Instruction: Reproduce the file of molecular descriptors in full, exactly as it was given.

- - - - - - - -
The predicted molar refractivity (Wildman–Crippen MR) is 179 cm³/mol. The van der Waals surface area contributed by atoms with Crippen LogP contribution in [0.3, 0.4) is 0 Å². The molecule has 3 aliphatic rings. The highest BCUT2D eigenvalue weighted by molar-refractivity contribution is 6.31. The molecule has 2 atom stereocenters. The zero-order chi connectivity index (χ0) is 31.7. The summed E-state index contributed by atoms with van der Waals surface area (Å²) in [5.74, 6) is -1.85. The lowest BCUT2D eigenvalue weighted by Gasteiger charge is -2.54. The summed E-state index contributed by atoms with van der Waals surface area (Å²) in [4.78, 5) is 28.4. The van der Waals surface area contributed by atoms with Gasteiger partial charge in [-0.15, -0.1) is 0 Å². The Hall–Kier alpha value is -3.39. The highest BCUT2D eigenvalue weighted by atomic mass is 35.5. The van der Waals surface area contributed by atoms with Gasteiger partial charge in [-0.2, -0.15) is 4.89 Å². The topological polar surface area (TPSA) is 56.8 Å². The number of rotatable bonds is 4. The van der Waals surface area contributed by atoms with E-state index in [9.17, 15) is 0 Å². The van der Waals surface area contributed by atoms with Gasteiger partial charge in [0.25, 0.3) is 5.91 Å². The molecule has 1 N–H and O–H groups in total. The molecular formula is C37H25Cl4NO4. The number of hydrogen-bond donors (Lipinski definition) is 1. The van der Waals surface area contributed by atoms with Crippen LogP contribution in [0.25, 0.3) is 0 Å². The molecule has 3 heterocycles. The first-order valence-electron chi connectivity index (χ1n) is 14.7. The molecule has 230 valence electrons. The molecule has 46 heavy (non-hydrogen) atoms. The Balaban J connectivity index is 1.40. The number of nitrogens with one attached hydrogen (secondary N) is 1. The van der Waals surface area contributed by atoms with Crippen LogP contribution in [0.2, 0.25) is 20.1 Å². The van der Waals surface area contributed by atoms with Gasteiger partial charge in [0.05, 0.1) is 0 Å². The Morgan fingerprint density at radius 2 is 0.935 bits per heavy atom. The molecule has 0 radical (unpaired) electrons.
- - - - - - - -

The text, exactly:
The predicted molar refractivity (Wildman–Crippen MR) is 179 cm³/mol. The van der Waals surface area contributed by atoms with Crippen LogP contribution in [0.3, 0.4) is 0 Å². The molecule has 3 aliphatic rings. The highest BCUT2D eigenvalue weighted by molar-refractivity contribution is 6.31. The molecule has 2 atom stereocenters. The zero-order chi connectivity index (χ0) is 31.7. The summed E-state index contributed by atoms with van der Waals surface area (Å²) in [5.74, 6) is -1.85. The lowest BCUT2D eigenvalue weighted by Gasteiger charge is -2.54. The summed E-state index contributed by atoms with van der Waals surface area (Å²) in [4.78, 5) is 28.4. The van der Waals surface area contributed by atoms with Gasteiger partial charge in [-0.15, -0.1) is 0 Å². The Hall–Kier alpha value is -3.39. The highest BCUT2D eigenvalue weighted by atomic mass is 35.5. The van der Waals surface area contributed by atoms with Gasteiger partial charge in [-0.2, -0.15) is 4.89 Å². The topological polar surface area (TPSA) is 56.8 Å². The number of rotatable bonds is 4. The van der Waals surface area contributed by atoms with E-state index in [9.17, 15) is 0 Å². The van der Waals surface area contributed by atoms with Gasteiger partial charge in [0.25, 0.3) is 5.91 Å². The molecule has 1 N–H and O–H groups in total. The molecular formula is C37H25Cl4NO4. The number of hydrogen-bond donors (Lipinski definition) is 1. The van der Waals surface area contributed by atoms with Crippen LogP contribution in [0.25, 0.3) is 0 Å². The molecule has 3 heterocycles. The first-order valence-electron chi connectivity index (χ1n) is 14.7. The molecule has 230 valence electrons. The molecule has 46 heavy (non-hydrogen) atoms. The Balaban J connectivity index is 1.40. The number of nitrogens with one attached hydrogen (secondary N) is 1. The van der Waals surface area contributed by atoms with Crippen LogP contribution in [0.2, 0.25) is 20.1 Å². The van der Waals surface area contributed by atoms with Gasteiger partial charge in [0.05, 0.1) is 0 Å². The Morgan fingerprint density at radius 2 is 0.935 bits per heavy atom. The molecule has 0 radical (unpaired) electrons.